Rodgers and Hammerstein of the Great Lakes Bay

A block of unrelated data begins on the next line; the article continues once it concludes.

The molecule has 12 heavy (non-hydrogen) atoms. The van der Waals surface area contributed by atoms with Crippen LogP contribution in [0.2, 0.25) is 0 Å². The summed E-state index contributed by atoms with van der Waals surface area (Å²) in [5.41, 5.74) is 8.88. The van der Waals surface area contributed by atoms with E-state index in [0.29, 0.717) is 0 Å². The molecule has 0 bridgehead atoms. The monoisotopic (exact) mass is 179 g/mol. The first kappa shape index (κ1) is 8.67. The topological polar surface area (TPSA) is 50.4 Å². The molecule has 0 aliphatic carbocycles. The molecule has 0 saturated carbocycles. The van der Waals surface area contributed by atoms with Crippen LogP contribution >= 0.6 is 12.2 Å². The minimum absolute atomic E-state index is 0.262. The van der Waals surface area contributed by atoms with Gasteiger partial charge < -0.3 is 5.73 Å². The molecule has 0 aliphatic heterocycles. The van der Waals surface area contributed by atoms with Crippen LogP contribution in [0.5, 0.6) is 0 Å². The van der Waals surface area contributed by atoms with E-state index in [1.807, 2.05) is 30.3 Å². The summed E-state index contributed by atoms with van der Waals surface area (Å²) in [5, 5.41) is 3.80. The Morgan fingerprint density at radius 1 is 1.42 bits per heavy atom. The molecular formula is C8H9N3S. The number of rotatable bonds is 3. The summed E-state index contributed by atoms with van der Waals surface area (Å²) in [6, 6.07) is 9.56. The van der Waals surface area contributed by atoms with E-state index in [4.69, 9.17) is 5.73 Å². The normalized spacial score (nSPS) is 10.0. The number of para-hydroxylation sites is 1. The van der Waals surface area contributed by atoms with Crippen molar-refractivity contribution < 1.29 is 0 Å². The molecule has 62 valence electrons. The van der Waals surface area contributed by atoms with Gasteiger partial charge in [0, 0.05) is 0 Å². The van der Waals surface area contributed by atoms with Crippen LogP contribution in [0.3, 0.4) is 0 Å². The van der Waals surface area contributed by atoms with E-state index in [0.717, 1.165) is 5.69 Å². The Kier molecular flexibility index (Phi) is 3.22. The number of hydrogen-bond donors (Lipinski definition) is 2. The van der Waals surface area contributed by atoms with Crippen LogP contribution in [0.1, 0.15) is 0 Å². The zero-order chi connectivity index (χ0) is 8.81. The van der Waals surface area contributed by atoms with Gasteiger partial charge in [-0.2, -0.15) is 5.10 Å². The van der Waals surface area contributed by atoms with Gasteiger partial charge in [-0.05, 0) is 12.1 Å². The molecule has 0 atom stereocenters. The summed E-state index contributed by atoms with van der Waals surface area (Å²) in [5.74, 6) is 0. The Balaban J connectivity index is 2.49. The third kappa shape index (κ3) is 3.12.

Bay City native Leeds Birds and Kevin Cole met 45 years ago at auditions for the musical “Anything Goes,” which Bird directed. There wasn’t a part for a 14-year-old boy, but Bird created a character to include the teenager. “I asked the choreographer to include the kids in a couple of dances,” Bird said. “The audiences loved it.” It was the beginning of a collaboration that spans a variety of musical genres and composers, including adaptations; original stories and music; and most recently “A Carol of the Birds,” a Christmas-themed musical play debuting at Bay City Players in November.   A Career is Born “I saw ‘Kismet’ at Bay City Players when I was in third grade,” Cole said. “It changed my life.” This performance led the budding performer to a career in the theater and on the concert stage, most notably as the country’s foremost George Gershwin pianist. Fast-forward to 1978. Cole is home from Interlochen and assumes musical director duties for a production of “How To Succeed In Business Without Really Trying,” which Bird was directing. “Kevin was 19,” Bird said. “He said, ‘I think we should write a musical together.’ I said, ‘I think you should find somebody else.’ I basically gave him a homework assignment with a couple of scripts. I thought that would get rid of him, but he kept coming back.” Cole’s persistence paid off.  The pair’s first major collaboration began when he discovered the novels “Life With Father” and “Life With Mother” in a New York drama bookstore. “I could see how the stories could mix,” Bird said. “Parts of Act I could move to Act II and vice versa.” With the script and songs in hand, the writing partners presented the show for a Connecticut audience. “The potential producer didn’t want the script,” Bird explained. “He wanted to write his own. And he didn’t want Kevin’s music. He wanted Kevin to do music for his own ideas.” Another presentation for the daughter of American playwright Russel Crouse (who controlled access to the stories) didn’t fare well either. “It was an omen,” Bird said. “Although she was very nice she said we couldn’t play any of Kevin’s music because Irving Berlin supposedly stole a tune from his chauffer. I guess she didn’t want a situation where we would accuse someone of stealing Kevin’s melodies. The door literally slammed on us.” The setbacks didn’t dampen their enthusiasm. “We learned something very positive during that process,” Cole said. “(Gershwin biographer and Bay City native) Ed Jablonski said to Leeds, ‘Next to Ira Gershwin, you’re my favorite lyricist.’ I knew then we were on to something.”   Sometimes It’s Who You Know “Mary Chelf Jones, my vocal instructor from Interlochen, was retiring to Kentucky,” Cole said. “I suggested that she should see how we do shows at Bay City Players. She was so impressed that she wanted to do the same thing in Harrodsburg. That turned into our summer production of  ‘Annie Get Your Gun’ (in 1983).” Jones knew local resident Betty Kern Miller, Jerome Kern’s daughter, who controlled the rights to his music. Cole played for Miller, who was so enchanted with his interpretation of her father’s music that she said, “It’s like you’re a whole orchestra by yourself.”  The fact that Cole, 59, shares a birthday with Jerome Kern sealed the deal. The result was “RSVP Jerome Kern,” which debuted at Bay City Players in 1985. “There is essentially no story,” Bird said. “The process involves looking at the music. Can you connect it? Does it make sense? Is there drama?”   Getting It Together “Once the music choices were made, we had to figure out the combinations,” said Cole. “Is this going to be a solo, duo or an ensemble piece? … There was interest, and then there wasn’t. So, we just put it aside.” For several years, the team continued to direct established shows while honing their working relationship.  The writing duo’s work sessions could be described as enthusiastic. Bird’s communication style is precise, and his wit is dry and sharp. Cole is passionate and expressive in his musical choices. In the early years, it could become, if not contentious, perhaps challenging. The next original piece, “A Shine on Your Shoes,” debuted in 2007. “We were looking for another music catalog, and I suggested Dietz and Schwartz,” Cole explained. Lyricist Howard Dietz and composer Arthur Schwartz collaborated on 11 Broadway shows, writing standards such as “That’s Entertainment” and “Dancing in the Dark,” among others. Bird combined the rich history of Interlochen with influences from the Williamstown (Massachusetts) Repertory Theatre to create “A Shine on Your Shoes.” “I needed to come up with a story, and I didn’t think I could write original stuff,” Bird said. “I wrote the whole script on a plane. I had ideas, but nothing on paper. I started writing when we left Saginaw and I was pretty much finished when we got to Budapest.”   Bird Revises Bird Their latest collaboration is inspired by a novella read to Bird as a child: “The Bird’s Christmas Carol” by Kate Douglas Wiggin. “Leeds showed me the book at least 20 years ago,” Cole said. When Bay City Players was struggling recently to find a good Christmas play without high-end technical and production costs, Bird decided now was the time for “A Carol of the Birds.” “When I pitched the idea to Bay City Players, we had yet to write a word or a note,” Bird explained. That, of course, leads to the chicken and egg question composing teams are often asked: “Which comes first, music or lyrics?” “We’ve worked both ways,” Cole said. “For ‘Life With,’ I wrote the music first. For “Carol,” Leeds handed me lyrics for five new songs.” And, perhaps fittingly, their working relationship has become more collaborative. “ ‘A Carol of the Birds’ is about a wealthy family living near a poorer one,” Bird explained. “That lends itself to a lot of things from the Depression.”  Thus, the story’s original setting moves from 1888 to 1935 and now includes references to Bird’s own English immigrant family. Born on Christmas Day, Carol Bird embodies the generosity of the Christmas season, a quality she exhibits with her own family as well as with the Ruggles, their rough-and-tumble neighbors. The story covers several Christmases and both families while highlighting Carol’s unique empathy. “Theaters with the ability to provide high-end production values could certainly make this a much bigger show,” Bird said. “But the whole idea was to write something churches and smaller community groups could do very nicely without a lot of technical capability.” Bouncing Back It’s been an eventful year for Cole. A diagnosis of acoustic neuroma, a golf-ball-sized brain tumor near his right ear, led to surgery in March. His recovery has been nothing short of remarkable. Precisely eight weeks following the procedure, he took on the unprecedented challenge of playing all four Gershwin pieces for piano and orchestra – in one concert – with the Albany Symphony. Back to a full performance schedule, he is also composing five original songs for “A Carol of the Birds.” “For me as a child seeing Leeds on stage, to be in a show he directed, to be working alongside him as director and then to be collaborating with him as writers, that’s quite an evolution with a person and a friendship,” Cole said. “It’s just been really exciting for me because (“A Carol of the Birds”) is more personal than the others. How do I say it?” “It’s for anybody who comes from a family,” Bird added. Performances of  “A Carol of the Birds” at Bay City Players are schedule for Nov. 29 through Dec. 2 and Dec. 6-9.     40 Years of Collaboration   * (All productions at Bay City Players except where indicated) Leeds Bird, director Kevin Cole, music director “How To Succeed In Business Without Really Trying” (1978) “Tonight At 8:30” (1981) “Annie Get Your Gun” (1983, Kentucky) “How to Succeed at the Best Little Playhouse in Michigan with the Sound of Musicals” (1984) “The Four Poster” (1984) “RSVP Jerome Kern” (1985) “Scrooge” (1985) “Joseph and the Amazing Technicolor Dreamcoat” (1986) “Do Black Patent Leather Shoes Really Reflect Up?” (1989) “RSVP Jerome Kern” (1996, Michigan Ensemble Theatre) “Kiss Me, Kate” (2000) “A Shine on Your Shoes” (2007) “Always, Patsy Cline” (2016) “My Fair Lady” (2017)